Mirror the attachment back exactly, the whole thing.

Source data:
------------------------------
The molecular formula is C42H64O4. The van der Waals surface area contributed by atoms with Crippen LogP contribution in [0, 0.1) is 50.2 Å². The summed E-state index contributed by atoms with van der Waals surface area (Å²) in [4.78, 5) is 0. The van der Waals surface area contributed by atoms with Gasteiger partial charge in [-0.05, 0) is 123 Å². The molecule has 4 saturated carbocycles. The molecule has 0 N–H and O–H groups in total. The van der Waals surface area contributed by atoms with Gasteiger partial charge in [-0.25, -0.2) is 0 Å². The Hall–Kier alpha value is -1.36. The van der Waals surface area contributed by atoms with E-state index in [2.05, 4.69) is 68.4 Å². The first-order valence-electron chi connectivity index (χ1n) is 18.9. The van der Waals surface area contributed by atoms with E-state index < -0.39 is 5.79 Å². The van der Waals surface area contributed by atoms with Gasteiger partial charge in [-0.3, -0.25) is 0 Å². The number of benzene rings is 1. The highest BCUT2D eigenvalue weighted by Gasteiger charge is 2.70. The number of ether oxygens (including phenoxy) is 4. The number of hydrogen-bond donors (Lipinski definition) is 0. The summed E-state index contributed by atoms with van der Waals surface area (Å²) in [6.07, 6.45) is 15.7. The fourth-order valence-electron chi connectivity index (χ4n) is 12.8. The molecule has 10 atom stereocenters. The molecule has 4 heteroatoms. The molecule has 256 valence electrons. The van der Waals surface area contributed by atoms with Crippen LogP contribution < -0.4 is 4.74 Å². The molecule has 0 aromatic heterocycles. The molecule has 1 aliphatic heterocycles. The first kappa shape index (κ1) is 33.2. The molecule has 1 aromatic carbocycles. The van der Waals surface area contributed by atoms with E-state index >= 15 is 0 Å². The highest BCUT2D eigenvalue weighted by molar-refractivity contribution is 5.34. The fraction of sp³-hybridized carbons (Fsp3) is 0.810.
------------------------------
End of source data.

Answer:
The molecular formula is C42H64O4. The van der Waals surface area contributed by atoms with Crippen LogP contribution in [0, 0.1) is 50.2 Å². The summed E-state index contributed by atoms with van der Waals surface area (Å²) in [4.78, 5) is 0. The van der Waals surface area contributed by atoms with Gasteiger partial charge in [-0.05, 0) is 123 Å². The molecule has 4 saturated carbocycles. The molecule has 0 N–H and O–H groups in total. The van der Waals surface area contributed by atoms with Gasteiger partial charge in [-0.25, -0.2) is 0 Å². The Hall–Kier alpha value is -1.36. The van der Waals surface area contributed by atoms with E-state index in [2.05, 4.69) is 68.4 Å². The first-order valence-electron chi connectivity index (χ1n) is 18.9. The van der Waals surface area contributed by atoms with E-state index < -0.39 is 5.79 Å². The van der Waals surface area contributed by atoms with Gasteiger partial charge in [-0.3, -0.25) is 0 Å². The number of benzene rings is 1. The highest BCUT2D eigenvalue weighted by Gasteiger charge is 2.70. The number of ether oxygens (including phenoxy) is 4. The number of hydrogen-bond donors (Lipinski definition) is 0. The summed E-state index contributed by atoms with van der Waals surface area (Å²) in [6.07, 6.45) is 15.7. The fourth-order valence-electron chi connectivity index (χ4n) is 12.8. The molecule has 10 atom stereocenters. The molecule has 4 heteroatoms. The molecule has 256 valence electrons. The van der Waals surface area contributed by atoms with Crippen LogP contribution < -0.4 is 4.74 Å². The molecule has 0 aromatic heterocycles. The molecule has 1 aliphatic heterocycles. The first kappa shape index (κ1) is 33.2. The molecule has 1 aromatic carbocycles. The van der Waals surface area contributed by atoms with E-state index >= 15 is 0 Å². The highest BCUT2D eigenvalue weighted by molar-refractivity contribution is 5.34. The fraction of sp³-hybridized carbons (Fsp3) is 0.810.